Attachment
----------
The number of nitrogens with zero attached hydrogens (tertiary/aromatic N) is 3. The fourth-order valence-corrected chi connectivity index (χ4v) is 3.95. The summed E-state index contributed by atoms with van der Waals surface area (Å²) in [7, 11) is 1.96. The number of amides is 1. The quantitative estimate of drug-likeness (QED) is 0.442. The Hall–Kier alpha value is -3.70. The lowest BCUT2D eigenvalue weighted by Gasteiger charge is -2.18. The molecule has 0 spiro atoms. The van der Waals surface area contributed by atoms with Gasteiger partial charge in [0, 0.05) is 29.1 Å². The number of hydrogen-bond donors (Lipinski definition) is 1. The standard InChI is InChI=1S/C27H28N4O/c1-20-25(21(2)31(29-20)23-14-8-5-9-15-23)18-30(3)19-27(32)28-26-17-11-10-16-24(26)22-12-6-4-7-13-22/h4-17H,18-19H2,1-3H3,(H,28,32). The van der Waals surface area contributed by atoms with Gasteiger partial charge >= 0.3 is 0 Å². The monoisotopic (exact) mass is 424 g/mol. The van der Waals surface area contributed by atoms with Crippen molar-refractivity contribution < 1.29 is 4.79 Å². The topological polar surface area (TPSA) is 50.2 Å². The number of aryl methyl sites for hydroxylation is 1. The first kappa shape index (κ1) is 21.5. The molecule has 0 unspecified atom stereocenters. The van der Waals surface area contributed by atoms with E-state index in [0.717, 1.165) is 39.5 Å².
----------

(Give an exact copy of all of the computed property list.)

The number of nitrogens with zero attached hydrogens (tertiary/aromatic N) is 3. The fourth-order valence-corrected chi connectivity index (χ4v) is 3.95. The summed E-state index contributed by atoms with van der Waals surface area (Å²) in [7, 11) is 1.96. The number of amides is 1. The quantitative estimate of drug-likeness (QED) is 0.442. The Hall–Kier alpha value is -3.70. The lowest BCUT2D eigenvalue weighted by Gasteiger charge is -2.18. The molecule has 0 spiro atoms. The van der Waals surface area contributed by atoms with Gasteiger partial charge in [0, 0.05) is 29.1 Å². The number of hydrogen-bond donors (Lipinski definition) is 1. The standard InChI is InChI=1S/C27H28N4O/c1-20-25(21(2)31(29-20)23-14-8-5-9-15-23)18-30(3)19-27(32)28-26-17-11-10-16-24(26)22-12-6-4-7-13-22/h4-17H,18-19H2,1-3H3,(H,28,32). The van der Waals surface area contributed by atoms with Gasteiger partial charge >= 0.3 is 0 Å². The monoisotopic (exact) mass is 424 g/mol. The van der Waals surface area contributed by atoms with Crippen molar-refractivity contribution < 1.29 is 4.79 Å². The topological polar surface area (TPSA) is 50.2 Å². The number of aryl methyl sites for hydroxylation is 1. The first kappa shape index (κ1) is 21.5. The molecule has 0 unspecified atom stereocenters. The van der Waals surface area contributed by atoms with E-state index in [0.717, 1.165) is 39.5 Å².